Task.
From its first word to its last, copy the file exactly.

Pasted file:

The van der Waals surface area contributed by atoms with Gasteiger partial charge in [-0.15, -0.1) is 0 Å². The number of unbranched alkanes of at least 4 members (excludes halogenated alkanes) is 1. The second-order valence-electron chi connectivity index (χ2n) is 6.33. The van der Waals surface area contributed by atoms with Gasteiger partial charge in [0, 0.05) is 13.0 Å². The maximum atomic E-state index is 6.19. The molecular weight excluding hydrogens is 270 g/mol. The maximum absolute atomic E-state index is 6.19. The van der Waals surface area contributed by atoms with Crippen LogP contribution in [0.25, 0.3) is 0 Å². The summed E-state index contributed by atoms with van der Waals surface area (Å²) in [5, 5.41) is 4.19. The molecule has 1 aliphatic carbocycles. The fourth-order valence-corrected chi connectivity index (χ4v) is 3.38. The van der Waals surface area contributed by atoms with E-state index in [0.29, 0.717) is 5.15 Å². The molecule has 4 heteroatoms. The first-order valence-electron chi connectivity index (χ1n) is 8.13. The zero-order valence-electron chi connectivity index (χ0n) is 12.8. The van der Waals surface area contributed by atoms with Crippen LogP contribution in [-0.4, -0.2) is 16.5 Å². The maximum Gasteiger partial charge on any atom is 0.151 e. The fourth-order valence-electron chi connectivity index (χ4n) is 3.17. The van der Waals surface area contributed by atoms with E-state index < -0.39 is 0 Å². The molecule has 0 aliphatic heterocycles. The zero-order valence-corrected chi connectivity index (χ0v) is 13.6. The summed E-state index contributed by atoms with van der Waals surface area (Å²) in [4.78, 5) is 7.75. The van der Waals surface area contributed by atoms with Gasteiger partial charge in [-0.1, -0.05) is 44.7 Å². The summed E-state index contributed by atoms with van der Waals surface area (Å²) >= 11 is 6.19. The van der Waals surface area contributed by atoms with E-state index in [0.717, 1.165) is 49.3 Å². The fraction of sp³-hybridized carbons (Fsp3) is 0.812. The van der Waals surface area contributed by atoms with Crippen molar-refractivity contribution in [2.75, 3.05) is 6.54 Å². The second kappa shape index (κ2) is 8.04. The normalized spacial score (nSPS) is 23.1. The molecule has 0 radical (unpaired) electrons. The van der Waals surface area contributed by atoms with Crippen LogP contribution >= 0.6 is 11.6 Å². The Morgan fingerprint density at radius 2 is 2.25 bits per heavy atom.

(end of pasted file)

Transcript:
The van der Waals surface area contributed by atoms with Gasteiger partial charge in [-0.15, -0.1) is 0 Å². The number of unbranched alkanes of at least 4 members (excludes halogenated alkanes) is 1. The second-order valence-electron chi connectivity index (χ2n) is 6.33. The van der Waals surface area contributed by atoms with Gasteiger partial charge in [0, 0.05) is 13.0 Å². The maximum atomic E-state index is 6.19. The molecular weight excluding hydrogens is 270 g/mol. The maximum absolute atomic E-state index is 6.19. The van der Waals surface area contributed by atoms with Crippen LogP contribution in [0.25, 0.3) is 0 Å². The summed E-state index contributed by atoms with van der Waals surface area (Å²) in [5, 5.41) is 4.19. The molecule has 1 aliphatic carbocycles. The fourth-order valence-corrected chi connectivity index (χ4v) is 3.38. The van der Waals surface area contributed by atoms with E-state index in [0.29, 0.717) is 5.15 Å². The molecule has 4 heteroatoms. The first-order valence-electron chi connectivity index (χ1n) is 8.13. The zero-order valence-electron chi connectivity index (χ0n) is 12.8. The van der Waals surface area contributed by atoms with Crippen LogP contribution in [-0.4, -0.2) is 16.5 Å². The maximum Gasteiger partial charge on any atom is 0.151 e. The fourth-order valence-electron chi connectivity index (χ4n) is 3.17. The van der Waals surface area contributed by atoms with E-state index < -0.39 is 0 Å². The molecule has 0 aliphatic heterocycles. The zero-order valence-corrected chi connectivity index (χ0v) is 13.6. The summed E-state index contributed by atoms with van der Waals surface area (Å²) in [4.78, 5) is 7.75. The van der Waals surface area contributed by atoms with Gasteiger partial charge in [-0.1, -0.05) is 44.7 Å². The summed E-state index contributed by atoms with van der Waals surface area (Å²) >= 11 is 6.19. The van der Waals surface area contributed by atoms with E-state index in [0.717, 1.165) is 49.3 Å². The fraction of sp³-hybridized carbons (Fsp3) is 0.812. The van der Waals surface area contributed by atoms with Crippen molar-refractivity contribution in [2.75, 3.05) is 6.54 Å². The second kappa shape index (κ2) is 8.04. The normalized spacial score (nSPS) is 23.1. The molecule has 0 radical (unpaired) electrons. The van der Waals surface area contributed by atoms with Crippen LogP contribution >= 0.6 is 11.6 Å². The Morgan fingerprint density at radius 2 is 2.25 bits per heavy atom.